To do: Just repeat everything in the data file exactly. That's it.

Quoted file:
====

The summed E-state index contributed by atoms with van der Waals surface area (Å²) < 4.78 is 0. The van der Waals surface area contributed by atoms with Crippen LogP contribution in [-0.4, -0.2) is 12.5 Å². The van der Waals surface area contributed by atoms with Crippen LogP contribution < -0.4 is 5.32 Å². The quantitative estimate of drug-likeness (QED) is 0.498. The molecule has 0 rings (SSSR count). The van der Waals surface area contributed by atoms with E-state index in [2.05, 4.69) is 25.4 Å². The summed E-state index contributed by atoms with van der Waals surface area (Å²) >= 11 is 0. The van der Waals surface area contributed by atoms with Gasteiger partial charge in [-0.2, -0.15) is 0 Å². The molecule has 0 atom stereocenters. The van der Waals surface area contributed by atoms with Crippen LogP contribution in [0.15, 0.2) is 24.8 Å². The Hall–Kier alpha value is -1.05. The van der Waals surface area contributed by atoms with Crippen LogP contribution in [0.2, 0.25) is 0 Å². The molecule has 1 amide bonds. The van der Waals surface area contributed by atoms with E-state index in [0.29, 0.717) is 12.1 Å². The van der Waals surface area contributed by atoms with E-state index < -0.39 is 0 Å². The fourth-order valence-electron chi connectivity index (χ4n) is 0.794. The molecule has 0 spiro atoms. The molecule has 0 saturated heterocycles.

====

The summed E-state index contributed by atoms with van der Waals surface area (Å²) < 4.78 is 0. The van der Waals surface area contributed by atoms with Crippen LogP contribution in [-0.4, -0.2) is 12.5 Å². The van der Waals surface area contributed by atoms with Crippen LogP contribution < -0.4 is 5.32 Å². The quantitative estimate of drug-likeness (QED) is 0.498. The molecule has 0 rings (SSSR count). The van der Waals surface area contributed by atoms with E-state index in [2.05, 4.69) is 25.4 Å². The summed E-state index contributed by atoms with van der Waals surface area (Å²) >= 11 is 0. The van der Waals surface area contributed by atoms with Gasteiger partial charge in [-0.2, -0.15) is 0 Å². The molecule has 0 atom stereocenters. The van der Waals surface area contributed by atoms with Crippen LogP contribution in [0.15, 0.2) is 24.8 Å². The Hall–Kier alpha value is -1.05. The van der Waals surface area contributed by atoms with Crippen LogP contribution in [0.2, 0.25) is 0 Å². The molecule has 1 amide bonds. The van der Waals surface area contributed by atoms with E-state index in [0.29, 0.717) is 12.1 Å². The van der Waals surface area contributed by atoms with E-state index < -0.39 is 0 Å². The fourth-order valence-electron chi connectivity index (χ4n) is 0.794. The molecule has 0 spiro atoms. The molecule has 0 saturated heterocycles.